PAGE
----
initiative forms part of a £15m Strategy for a Healthy Police Service, approved
last October by then-Home Office minister John Denham, which aims to reduce
levels of sickness, absenteeism and early retirement among officers. Government
figures show the number of days lost in the force due to sick leave in 2000-01
was more than 1.5 million.

Under
the new proposals, all officers should eventually be monitored for signs of
stress, but resources are likely to be concentrated initially on those most at
risk – members of firearms squads, undercover agents or teams investigating
paedophiles, for example. Regular tests, designed to act as an early warning
system, would probably involve officers filling in health questionnaires. If
necessary, they could get further help and talk face-to-face with occupational
psychologists.

Most
police forces in the UK are only beginning to develop anti-stress initiatives,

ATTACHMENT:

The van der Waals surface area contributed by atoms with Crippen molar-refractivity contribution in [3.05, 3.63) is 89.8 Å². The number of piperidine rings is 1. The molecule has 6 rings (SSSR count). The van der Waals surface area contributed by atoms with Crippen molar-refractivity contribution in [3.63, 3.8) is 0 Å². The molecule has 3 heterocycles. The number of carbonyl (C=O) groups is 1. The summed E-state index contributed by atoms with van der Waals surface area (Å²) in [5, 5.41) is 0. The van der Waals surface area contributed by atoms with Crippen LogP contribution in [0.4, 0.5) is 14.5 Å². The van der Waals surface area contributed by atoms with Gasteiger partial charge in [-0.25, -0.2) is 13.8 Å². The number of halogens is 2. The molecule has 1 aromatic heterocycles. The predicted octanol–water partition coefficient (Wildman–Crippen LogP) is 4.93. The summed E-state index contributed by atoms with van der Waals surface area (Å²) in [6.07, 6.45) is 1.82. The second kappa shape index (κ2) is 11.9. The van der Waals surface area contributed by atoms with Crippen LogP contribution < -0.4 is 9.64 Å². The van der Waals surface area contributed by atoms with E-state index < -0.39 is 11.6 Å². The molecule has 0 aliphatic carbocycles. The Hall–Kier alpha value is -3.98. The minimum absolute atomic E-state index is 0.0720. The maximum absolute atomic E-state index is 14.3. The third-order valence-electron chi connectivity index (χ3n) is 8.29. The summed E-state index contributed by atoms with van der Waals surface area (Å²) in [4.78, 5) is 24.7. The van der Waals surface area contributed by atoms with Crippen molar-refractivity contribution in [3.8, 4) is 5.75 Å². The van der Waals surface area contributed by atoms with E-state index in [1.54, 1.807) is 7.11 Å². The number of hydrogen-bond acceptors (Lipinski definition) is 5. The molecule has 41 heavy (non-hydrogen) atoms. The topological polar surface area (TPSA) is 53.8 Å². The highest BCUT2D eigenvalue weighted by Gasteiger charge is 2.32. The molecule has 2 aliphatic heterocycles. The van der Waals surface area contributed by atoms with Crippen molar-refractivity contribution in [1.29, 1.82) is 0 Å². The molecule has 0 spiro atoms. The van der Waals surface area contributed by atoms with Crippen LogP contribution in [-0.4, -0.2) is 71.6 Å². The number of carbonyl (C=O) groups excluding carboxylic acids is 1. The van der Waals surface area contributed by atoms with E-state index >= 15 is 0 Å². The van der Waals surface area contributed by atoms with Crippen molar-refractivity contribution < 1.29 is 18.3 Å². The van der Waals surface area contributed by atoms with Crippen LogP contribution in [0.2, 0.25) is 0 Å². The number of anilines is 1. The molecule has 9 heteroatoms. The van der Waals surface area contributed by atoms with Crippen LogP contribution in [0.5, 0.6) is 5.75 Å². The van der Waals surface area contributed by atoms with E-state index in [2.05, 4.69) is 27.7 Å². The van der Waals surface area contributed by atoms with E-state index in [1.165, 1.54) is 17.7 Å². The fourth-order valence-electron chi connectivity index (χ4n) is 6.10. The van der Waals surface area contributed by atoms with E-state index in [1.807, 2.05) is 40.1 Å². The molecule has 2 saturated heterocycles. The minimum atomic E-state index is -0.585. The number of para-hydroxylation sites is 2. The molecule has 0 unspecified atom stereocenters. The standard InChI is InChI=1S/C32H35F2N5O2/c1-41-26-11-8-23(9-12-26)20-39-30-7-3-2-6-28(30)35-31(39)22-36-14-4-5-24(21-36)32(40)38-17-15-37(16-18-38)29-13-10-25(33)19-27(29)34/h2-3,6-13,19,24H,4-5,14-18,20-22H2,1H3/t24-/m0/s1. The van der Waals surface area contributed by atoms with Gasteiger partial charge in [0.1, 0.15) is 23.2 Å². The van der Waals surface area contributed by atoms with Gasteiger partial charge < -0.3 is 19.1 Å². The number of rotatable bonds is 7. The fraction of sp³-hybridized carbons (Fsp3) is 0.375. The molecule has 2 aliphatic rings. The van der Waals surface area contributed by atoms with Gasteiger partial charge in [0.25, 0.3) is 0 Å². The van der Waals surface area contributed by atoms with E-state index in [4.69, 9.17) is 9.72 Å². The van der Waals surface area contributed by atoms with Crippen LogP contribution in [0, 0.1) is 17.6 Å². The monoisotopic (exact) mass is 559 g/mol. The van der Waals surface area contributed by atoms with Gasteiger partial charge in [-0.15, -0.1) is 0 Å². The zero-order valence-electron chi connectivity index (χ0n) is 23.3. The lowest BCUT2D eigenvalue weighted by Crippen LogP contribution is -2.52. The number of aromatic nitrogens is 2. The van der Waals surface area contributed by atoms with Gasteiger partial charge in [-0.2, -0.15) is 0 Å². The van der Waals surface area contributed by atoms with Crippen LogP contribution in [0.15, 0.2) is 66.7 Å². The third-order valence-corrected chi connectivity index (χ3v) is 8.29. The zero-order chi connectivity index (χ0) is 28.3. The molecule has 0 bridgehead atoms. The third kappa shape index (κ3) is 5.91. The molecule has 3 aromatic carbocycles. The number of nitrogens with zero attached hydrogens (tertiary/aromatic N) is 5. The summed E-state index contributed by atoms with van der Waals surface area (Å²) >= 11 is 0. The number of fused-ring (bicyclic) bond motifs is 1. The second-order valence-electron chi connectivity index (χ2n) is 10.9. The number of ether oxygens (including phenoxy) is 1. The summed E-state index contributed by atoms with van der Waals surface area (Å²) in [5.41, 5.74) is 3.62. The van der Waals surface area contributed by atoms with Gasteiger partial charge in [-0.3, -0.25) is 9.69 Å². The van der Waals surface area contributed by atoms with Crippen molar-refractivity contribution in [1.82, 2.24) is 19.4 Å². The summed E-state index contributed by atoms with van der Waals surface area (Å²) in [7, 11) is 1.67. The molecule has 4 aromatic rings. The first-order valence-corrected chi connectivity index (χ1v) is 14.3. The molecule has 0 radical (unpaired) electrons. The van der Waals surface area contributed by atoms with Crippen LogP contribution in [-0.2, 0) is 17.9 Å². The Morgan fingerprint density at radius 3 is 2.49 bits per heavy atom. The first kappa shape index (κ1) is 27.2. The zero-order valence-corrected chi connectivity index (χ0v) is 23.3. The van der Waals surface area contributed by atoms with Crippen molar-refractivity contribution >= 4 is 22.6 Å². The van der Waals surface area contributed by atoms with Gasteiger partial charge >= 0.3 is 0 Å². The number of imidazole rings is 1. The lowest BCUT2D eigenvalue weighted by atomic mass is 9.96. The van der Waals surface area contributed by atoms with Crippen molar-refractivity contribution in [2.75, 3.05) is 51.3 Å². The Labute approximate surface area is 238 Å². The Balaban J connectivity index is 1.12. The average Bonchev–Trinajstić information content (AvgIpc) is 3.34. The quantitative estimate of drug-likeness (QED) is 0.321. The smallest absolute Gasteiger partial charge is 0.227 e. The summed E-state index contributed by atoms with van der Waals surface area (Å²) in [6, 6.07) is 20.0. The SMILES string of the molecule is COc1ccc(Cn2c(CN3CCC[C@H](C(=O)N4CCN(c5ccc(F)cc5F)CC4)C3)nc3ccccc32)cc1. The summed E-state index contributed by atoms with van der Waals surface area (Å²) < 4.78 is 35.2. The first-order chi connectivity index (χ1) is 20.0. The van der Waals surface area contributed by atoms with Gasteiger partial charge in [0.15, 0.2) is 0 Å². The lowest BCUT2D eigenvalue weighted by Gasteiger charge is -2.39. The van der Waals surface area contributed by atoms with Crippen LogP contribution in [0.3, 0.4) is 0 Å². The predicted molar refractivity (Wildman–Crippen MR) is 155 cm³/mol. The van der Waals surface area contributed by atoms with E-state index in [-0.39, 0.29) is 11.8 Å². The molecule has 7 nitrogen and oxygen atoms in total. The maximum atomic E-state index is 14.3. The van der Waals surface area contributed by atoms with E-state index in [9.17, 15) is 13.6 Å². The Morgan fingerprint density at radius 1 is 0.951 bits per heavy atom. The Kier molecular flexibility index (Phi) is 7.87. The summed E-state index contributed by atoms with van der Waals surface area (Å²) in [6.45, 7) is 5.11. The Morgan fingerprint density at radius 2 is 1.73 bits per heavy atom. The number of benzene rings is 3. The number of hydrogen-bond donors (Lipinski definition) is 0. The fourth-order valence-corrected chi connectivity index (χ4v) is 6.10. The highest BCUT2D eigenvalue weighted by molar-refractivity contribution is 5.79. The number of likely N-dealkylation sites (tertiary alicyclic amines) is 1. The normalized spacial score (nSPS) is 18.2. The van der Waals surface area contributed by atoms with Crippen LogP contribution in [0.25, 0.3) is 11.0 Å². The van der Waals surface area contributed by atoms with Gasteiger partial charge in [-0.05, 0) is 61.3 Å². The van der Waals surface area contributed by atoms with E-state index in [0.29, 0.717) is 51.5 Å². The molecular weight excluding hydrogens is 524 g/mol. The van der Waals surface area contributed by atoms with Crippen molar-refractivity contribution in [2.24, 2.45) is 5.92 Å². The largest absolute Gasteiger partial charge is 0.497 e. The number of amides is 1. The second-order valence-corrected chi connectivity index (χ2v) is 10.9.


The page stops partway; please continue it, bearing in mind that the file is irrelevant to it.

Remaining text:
but in Northern Ireland, they have been operating them for about 10 years.

"This
force, more than any other, has undergone operations that are particularly
stressful," says Ray Phillips, honorary secretary for the Superintendents’
Association of Northern Ireland (SANI). "So we’ve built a system for
people involved in traumatic incidents, such as bombings and shootings, where
our occupational health system will kick in. People will be monitored and, if
necessary, treated in relation to those incidents with counselling and
‘de-stress’ programmes."

Phillips,
who 10 years ago was an inspector dealing with terrorist incidents in South
Down, and trained other officers before joining the SANI, suggests it is vital
to document "a policy that sets out what a traumatic incident is, the
criteria on which you implement that policy, and an occupational health action
plan".

Local